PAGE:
‘i am still very attracted to this ex. It is upsetting and frustrating’

It seems like you have contradictory emotions which can make it difficult to understand them. It’s even more challenging because a lot of what you feel is probably unconscious – the feelings have been repressed because they’re difficult and confusing. Unconscious emotions are a little like mice living in your wall: you probably don’t know they’re there until they start making weird noises, and you might not even realise where the noises are coming from until the mice start leaving enough little shit pellets for you to notice them. These manifestations of your unconscious shit pellets can come in various forms: they could be neurotic symptoms, or obsessive thoughts.

In your case, it looks like the shit pellets you’re finding are evidence of ambivalence, a term coined by psychiatrist Eugen Bleuler in 1911 (OH YES LOOK HOW UP TO DATE MY RESEARCH IS *SO NOW* AND NOT OUTDATED AT ALL).  Basically, ambivalence is different to having mixed feelings for a person – which is normal because people  can be wonderful, shitty, sexy and horrific all at once (Rycroft 1995: 6) – it’s about having contradictory emotions which are so extreme that they’re confusing.

Perhaps when you became attracted to this person, you put them up on a pedestal to bask in their sexiness because you weren’t used to experiencing the kinds of thing they made you feel.

Surely a person who could make you FEEL things like that must be GREAT – right?

But, they’re just a person after all. They’re not David Hasselhoff.

David Hasslehoff, pants, underwear

When you realised that they are imperfect, it hurt even more because you let yourself be attracted to them, and maybe they weren’t worthy in the first place. Maybe it made you hate them just a little bit. Maybe they deserved it, maybe they didn’t. Who knows?

‘I am finding myself thinking about them a lot’

Anyway, the shit pellets can take the form of obsessive thoughts which may be the result of your unconscious trying to balance out the extremes of what you’re feeling (Rycroft 1995: 6). It’s such hard work that you don’t have enough energy left to repress your emotions, so they keep surfacing. Maybe you feel guilty because your unconscious is doing a shitty job and it knows it. So it’s time to stop trying to repress things. Stop ignoring the shit pellets. You need to clean them up and give the mice in your wall some cheese and some goddamn attention. Maybe then they’ll stop squeaking so fjucking loudly.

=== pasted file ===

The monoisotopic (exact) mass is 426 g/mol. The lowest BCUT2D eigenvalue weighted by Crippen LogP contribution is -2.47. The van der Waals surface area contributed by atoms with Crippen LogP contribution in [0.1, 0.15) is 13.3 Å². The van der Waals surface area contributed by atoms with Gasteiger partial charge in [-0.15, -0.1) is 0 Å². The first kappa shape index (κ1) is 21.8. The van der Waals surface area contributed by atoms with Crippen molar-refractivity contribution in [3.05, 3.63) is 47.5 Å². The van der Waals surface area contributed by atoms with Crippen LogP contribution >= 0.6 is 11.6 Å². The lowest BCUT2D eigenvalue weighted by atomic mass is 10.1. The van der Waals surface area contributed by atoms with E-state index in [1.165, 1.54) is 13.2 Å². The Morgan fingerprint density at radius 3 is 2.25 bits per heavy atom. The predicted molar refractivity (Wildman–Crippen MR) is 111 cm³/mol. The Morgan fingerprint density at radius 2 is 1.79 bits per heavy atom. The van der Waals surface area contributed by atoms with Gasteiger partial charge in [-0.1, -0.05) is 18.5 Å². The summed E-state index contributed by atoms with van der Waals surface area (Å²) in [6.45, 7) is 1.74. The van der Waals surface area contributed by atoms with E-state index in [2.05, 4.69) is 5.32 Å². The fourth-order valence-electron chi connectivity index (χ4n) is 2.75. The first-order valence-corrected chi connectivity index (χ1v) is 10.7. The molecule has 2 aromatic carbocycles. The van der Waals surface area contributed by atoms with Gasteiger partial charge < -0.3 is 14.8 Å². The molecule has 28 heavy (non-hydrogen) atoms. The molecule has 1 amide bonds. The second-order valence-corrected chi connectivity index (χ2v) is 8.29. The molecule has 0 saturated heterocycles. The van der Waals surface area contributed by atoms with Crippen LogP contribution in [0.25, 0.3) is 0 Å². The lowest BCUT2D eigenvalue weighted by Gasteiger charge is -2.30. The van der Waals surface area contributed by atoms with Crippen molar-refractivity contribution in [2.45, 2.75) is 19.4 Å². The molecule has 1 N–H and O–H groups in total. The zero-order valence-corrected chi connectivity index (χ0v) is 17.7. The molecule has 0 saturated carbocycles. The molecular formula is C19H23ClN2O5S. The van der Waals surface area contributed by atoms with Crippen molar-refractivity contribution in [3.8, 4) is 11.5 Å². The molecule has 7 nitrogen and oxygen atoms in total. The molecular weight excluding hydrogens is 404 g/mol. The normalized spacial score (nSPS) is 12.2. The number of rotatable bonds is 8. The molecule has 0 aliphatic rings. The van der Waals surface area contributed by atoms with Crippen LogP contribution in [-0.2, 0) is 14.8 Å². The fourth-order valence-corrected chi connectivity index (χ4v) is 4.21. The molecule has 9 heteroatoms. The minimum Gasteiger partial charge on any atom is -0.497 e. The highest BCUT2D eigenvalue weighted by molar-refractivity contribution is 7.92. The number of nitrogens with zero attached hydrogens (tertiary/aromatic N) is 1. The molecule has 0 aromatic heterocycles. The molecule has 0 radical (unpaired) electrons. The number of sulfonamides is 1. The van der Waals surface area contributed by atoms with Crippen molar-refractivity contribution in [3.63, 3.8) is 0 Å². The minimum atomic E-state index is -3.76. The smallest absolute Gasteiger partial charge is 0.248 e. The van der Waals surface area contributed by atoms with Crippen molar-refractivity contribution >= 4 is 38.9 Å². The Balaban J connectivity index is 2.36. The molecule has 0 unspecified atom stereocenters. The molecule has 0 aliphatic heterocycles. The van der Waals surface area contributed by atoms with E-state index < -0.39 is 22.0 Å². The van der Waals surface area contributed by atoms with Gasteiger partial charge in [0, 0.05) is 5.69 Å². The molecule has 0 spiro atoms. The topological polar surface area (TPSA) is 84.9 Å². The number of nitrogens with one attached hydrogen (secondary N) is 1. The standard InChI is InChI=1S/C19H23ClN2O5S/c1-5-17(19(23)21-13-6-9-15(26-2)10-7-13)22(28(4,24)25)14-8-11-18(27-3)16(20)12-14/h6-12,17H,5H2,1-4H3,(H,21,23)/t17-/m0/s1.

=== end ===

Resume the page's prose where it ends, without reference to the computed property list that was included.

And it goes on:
Be kind to the mice to be kind to yourself.

mouse instrument.gif

There’s a lot more that we can’t go into here, but I’d recommend checking out Mourning and Melancholia  – reading the terms in context situates them within a more sophisticated framework of meaning than I can provide here.

Rick and Morty

Now we have a slightly better understanding of your feelings (well, the flimsy construction of your feelings we’ve made up)

cards falling.gif

and we should think about a possible solution to what you consider to be your current problem.

‘I haven’t been attracted to anyone since… I am nervous that I will never be physically attracted to anyone ever again.’

Before we get into this, I want to mention that when it comes to attraction, everyone is different – not being attracted to people isn’t a problem unless you consider it a problem. I’m making suggestions in the hope they will alleviate some of your discomfort, rather than change who you essentially are.

OK SO.

The stereotypical advice would be to TAKE SOME TIME FOR YOURSELF. FIND YOURSELF BEFORE YOU FIND A PARTNER. LEARN TO LOVE YOURSELF. DO SOME YOGA. RUB SOME COCONUT OIL ON IT.

yoga fail.gif

Of course, as an armchair psychologist I’m going to give you this shitty advice.

BUT BEAR WITH

bear with.gif

We’re going to mix things up a bit.

My advice is essentially to take some time for yourself and to date yourself  (candles, chocolates and all) but

BY FINDING A HUSBANDO/WAIFU !!! ❤

Translation: have a romance with a fictional heart-throb.

Mystic Messenger, Visual Novel, Android

For some people (especially late bloomers), letting oneself feel attraction can take practise. One of the ways we can practise is by engaging in fantasy. Perhaps crushing on a fictional character might help reignite the spark you felt when you met your ex, or at least get you back in ‘the mood’…

FOR LOVE

IN THE MOOD FOR LOVE YOU PERVERT

Jeeeze

this is a WHOLESOME blog, I’ll have you know

blushing

(until someone asks me cosmo-style question – I’d be fine with that)

Anyway, having a fictional romance can help you feel emotions again without all of the bother of dealing with someone’s imperfections. Some activities you could try include:

  • Playing visual novels (find one with pretty people and a good story – I won’t recommend any because idk what you like)
  • Playing a dating sim (Mystic Messenger is GREAT because it’s on your phone and is designed to feel like a real relationship – it also lasts a long time and has a lot of different paths to choose from which make it great distraction – sadly it’s just husbandos though).
  • Write a story/fanfic for the sole purpose of creating someone you can ‘fall in love’ with.